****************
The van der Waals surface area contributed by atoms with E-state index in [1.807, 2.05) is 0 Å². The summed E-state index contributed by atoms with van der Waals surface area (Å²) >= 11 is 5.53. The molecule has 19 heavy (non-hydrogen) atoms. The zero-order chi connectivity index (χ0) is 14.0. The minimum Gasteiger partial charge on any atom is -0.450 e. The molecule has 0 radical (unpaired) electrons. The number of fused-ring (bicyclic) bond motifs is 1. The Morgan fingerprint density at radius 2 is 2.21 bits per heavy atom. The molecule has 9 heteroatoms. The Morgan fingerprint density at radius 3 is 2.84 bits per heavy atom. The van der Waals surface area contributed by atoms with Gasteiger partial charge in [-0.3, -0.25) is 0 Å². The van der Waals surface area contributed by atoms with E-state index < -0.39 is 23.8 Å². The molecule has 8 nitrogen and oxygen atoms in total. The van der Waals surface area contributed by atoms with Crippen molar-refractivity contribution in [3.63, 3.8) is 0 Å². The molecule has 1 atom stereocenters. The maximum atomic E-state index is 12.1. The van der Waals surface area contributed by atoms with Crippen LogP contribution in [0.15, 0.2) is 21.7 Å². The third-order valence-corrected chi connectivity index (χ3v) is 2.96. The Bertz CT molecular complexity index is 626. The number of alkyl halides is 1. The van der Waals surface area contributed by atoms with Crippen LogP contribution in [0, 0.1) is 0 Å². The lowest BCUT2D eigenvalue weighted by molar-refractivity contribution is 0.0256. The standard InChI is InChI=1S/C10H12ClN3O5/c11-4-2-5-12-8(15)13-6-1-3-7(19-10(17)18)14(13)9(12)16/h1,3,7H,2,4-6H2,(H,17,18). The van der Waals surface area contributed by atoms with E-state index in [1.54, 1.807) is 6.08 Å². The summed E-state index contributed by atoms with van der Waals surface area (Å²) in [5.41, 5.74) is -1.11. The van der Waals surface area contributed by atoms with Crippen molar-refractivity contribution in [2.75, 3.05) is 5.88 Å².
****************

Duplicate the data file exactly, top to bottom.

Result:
The van der Waals surface area contributed by atoms with E-state index in [1.807, 2.05) is 0 Å². The summed E-state index contributed by atoms with van der Waals surface area (Å²) >= 11 is 5.53. The molecule has 19 heavy (non-hydrogen) atoms. The zero-order chi connectivity index (χ0) is 14.0. The minimum Gasteiger partial charge on any atom is -0.450 e. The molecule has 0 radical (unpaired) electrons. The number of fused-ring (bicyclic) bond motifs is 1. The Morgan fingerprint density at radius 2 is 2.21 bits per heavy atom. The molecule has 9 heteroatoms. The Morgan fingerprint density at radius 3 is 2.84 bits per heavy atom. The van der Waals surface area contributed by atoms with Gasteiger partial charge in [-0.3, -0.25) is 0 Å². The van der Waals surface area contributed by atoms with E-state index < -0.39 is 23.8 Å². The molecule has 8 nitrogen and oxygen atoms in total. The van der Waals surface area contributed by atoms with Crippen molar-refractivity contribution in [3.63, 3.8) is 0 Å². The molecule has 1 atom stereocenters. The maximum atomic E-state index is 12.1. The van der Waals surface area contributed by atoms with Crippen LogP contribution in [0.15, 0.2) is 21.7 Å². The third-order valence-corrected chi connectivity index (χ3v) is 2.96. The Bertz CT molecular complexity index is 626. The number of alkyl halides is 1. The van der Waals surface area contributed by atoms with Crippen LogP contribution in [0, 0.1) is 0 Å². The lowest BCUT2D eigenvalue weighted by molar-refractivity contribution is 0.0256. The standard InChI is InChI=1S/C10H12ClN3O5/c11-4-2-5-12-8(15)13-6-1-3-7(19-10(17)18)14(13)9(12)16/h1,3,7H,2,4-6H2,(H,17,18). The van der Waals surface area contributed by atoms with E-state index in [1.54, 1.807) is 6.08 Å². The summed E-state index contributed by atoms with van der Waals surface area (Å²) in [5.41, 5.74) is -1.11. The van der Waals surface area contributed by atoms with Crippen molar-refractivity contribution in [2.75, 3.05) is 5.88 Å².